Project BioShield was formed because the United States government felt it needed to support the development of “medical countermeasures” such as vaccines, drugs, therapies, and diagnostic tools to help recover from possible chemical, biological, radiological and nuclear attacks. Launched in 2004, the project will spend $5.6 billion over a 10-year period as part of a broader strategy to defend America against the threat of weapons of mass destruction.
At the halfway point, Project BioShield has accomplished the following, according to a GAO report:
- Supported the development of seven medical countermeasures, all against either anthrax, botulism, radiological/nuclear agents or smallpox.
- Given emergency authorization for the use of seven products (or uses of products) not approved by the Food and Drug Administration, all to combat either anthrax (two products) or H1N1 (five). One of the anthrax authorizations was in response to a military emergency.
A pair of Government Accountability Office reports evaluating the progress of ongoing post-Hurricane Katrina rebuilding efforts – one looking at mental health services for children (highlights, full report), the other at organizations providing primary health care (highlights, full report) – find that while federal grants have had an impact in both areas, there is still considerable work to be done.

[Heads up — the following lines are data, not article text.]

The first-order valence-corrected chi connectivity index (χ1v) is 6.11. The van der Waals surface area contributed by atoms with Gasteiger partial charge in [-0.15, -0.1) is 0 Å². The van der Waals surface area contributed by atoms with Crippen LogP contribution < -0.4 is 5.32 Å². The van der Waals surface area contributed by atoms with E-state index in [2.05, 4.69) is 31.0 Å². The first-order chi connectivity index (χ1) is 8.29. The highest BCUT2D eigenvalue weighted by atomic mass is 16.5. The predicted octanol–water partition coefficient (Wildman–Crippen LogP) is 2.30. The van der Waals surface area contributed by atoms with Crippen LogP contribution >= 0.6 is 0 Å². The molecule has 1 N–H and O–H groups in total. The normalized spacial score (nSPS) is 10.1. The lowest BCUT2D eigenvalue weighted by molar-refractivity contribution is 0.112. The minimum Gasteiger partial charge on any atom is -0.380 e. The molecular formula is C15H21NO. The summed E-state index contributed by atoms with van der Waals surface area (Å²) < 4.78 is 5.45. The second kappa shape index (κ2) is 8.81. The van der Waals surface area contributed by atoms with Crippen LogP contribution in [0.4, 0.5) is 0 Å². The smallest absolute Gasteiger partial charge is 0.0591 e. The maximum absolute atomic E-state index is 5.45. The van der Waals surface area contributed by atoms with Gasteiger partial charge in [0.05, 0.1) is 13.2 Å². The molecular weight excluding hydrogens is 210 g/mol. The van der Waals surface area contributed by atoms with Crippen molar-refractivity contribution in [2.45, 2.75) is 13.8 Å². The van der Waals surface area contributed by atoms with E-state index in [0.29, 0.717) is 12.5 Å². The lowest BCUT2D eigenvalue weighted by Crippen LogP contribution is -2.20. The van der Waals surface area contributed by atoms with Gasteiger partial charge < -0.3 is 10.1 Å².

In terms of mental health services for children, the GAO reports that progress has been made in recruiting and funding providers — school-based programs have been particularly successful – and in providing the transportation needed by children and families hoping to take advantage of such services. Obstacles include a lack of stable housing for many children and funding shortage looming on the horizon as many hurricane-related grants will dry up in 2010.
In 2007, the Department of Health and Human Services awarded Louisiana a $100 million grant targeted to restore primary care services to low-income populations. The state passed that money on to 25 outpatient providers in the greater New Orleans area. Most of those organizations, the GAO found, used that money to hire additional staff. Many also expanded the services they offered and added new sites or improved existing ones. The report does not come to a conclusion as to the long-term sustainability of the project.
Both GAO reports should serve as reminders that efforts to rebuild the Gulf Coast in the wake of Katrina are ongoing. The reviews show that the GAO hasn’t taken its eye off the affected areas, and neither should journalists.